The health care system has been plagued by shortages and churning out unqualified staff, leading some hospitals to cut their staff by up to 10 percent.
The U.S. Department of Health and Human Services announced Wednesday that nearly two-thirds of hospitals are experiencing a shortage of qualified health care workers.
The department also reported that the number of people seeking health care has fallen more than 50 percent since 2008.
It also said that the percentage of U.T. students in need of hospital care has been increasing over the past decade, with about half of UT students having experienced a wait time in emergency room in the past year.
“While many patients will receive timely care, they will have more challenges when they do seek care because of an unavailability of qualified care providers, a lack of adequate resources and staffing,” the department said in a statement.
The CDC has also warned that patients at the hospital emergency room can become infected with the Ebola virus, even when they have not tested positive for the virus.
The government agency also reported on Wednesday that there are over 500 hospital-acquired infections every day, and that more than 3,200 patients have died in the U.K. since the virus was first detected in November.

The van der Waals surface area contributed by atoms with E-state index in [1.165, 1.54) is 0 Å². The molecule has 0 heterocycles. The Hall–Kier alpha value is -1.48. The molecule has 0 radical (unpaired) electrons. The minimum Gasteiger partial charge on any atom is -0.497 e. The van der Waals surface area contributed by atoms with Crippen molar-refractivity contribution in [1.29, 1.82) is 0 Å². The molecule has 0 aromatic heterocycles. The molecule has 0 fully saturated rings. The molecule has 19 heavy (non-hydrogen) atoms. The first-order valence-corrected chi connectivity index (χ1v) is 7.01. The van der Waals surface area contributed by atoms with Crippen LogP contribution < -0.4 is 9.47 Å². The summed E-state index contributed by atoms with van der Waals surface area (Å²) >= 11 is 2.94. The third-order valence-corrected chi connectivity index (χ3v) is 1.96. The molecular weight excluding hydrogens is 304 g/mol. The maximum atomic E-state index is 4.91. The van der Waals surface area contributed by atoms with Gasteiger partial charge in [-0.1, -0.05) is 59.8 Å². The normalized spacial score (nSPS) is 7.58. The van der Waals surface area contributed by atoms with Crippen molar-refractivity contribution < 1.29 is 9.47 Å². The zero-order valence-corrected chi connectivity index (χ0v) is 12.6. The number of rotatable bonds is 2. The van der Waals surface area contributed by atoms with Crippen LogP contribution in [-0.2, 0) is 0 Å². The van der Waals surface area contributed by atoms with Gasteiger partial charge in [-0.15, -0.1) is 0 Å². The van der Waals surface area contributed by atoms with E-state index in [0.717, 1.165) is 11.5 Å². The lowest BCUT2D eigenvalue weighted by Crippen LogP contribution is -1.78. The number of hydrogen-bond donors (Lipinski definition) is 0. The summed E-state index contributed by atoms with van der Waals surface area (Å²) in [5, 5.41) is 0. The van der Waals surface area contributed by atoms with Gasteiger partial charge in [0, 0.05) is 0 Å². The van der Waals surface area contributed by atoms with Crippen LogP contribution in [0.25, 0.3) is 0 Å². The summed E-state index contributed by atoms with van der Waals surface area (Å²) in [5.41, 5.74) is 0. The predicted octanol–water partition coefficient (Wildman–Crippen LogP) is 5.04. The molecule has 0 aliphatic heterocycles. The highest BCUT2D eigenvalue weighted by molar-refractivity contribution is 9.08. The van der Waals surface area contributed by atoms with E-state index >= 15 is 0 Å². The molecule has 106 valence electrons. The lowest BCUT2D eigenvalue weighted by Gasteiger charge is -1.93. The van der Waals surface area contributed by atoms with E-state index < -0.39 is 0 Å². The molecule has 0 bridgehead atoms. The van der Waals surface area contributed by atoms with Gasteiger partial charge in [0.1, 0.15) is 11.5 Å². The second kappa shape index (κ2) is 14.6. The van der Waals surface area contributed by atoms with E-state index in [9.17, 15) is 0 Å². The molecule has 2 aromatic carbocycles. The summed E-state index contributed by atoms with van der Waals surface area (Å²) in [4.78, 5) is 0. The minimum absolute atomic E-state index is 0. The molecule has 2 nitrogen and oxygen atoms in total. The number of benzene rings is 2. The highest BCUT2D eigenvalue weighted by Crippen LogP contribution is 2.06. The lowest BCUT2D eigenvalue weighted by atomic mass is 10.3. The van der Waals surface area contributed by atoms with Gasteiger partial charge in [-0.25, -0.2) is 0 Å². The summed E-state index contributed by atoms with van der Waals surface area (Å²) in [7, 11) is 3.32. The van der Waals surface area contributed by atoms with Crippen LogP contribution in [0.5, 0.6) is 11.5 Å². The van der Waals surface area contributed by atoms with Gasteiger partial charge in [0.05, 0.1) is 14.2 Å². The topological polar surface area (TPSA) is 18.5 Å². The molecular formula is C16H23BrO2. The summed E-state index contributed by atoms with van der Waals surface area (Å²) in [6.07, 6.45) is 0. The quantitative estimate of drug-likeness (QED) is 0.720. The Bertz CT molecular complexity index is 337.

The report came as a second study released Wednesday showed that patients who have visited the United Kingdom and are then discharged to a hospital where the virus has been circulating can develop symptoms of the disease.
The research, published by the UK Medical Research Council, was conducted on about 700 patients who visited the country between July and December 2016.
The researchers said that patients treated in England who then went to a second hospital were at higher risk of contracting the virus than those who had been in the country before.
“When patients with the infection were transferred to other hospitals and then subsequently transferred back to the U of L, the incidence of coronavirus-related illness and death increased significantly,” the researchers said in their report.
The findings will likely add to the debate about whether the U, of L should close the hospital.
The British government said earlier this month that it plans to hold an emergency meeting this week to discuss how to deal with the virus and how to contain the spread of the virus, according to The Independent.
“We are currently assessing the potential impact on the UO’s capacity and the public’s safety and will have a full discussion with the Government, the UBHS and the community to determine the best way forward,” the university said in an email.
“As part of the planning process, the Department of Public Health will also consider whether to open an Ebola containment unit at UO, a step that would reduce risk to the public,” the UU said.
“The UO will remain open and operational.”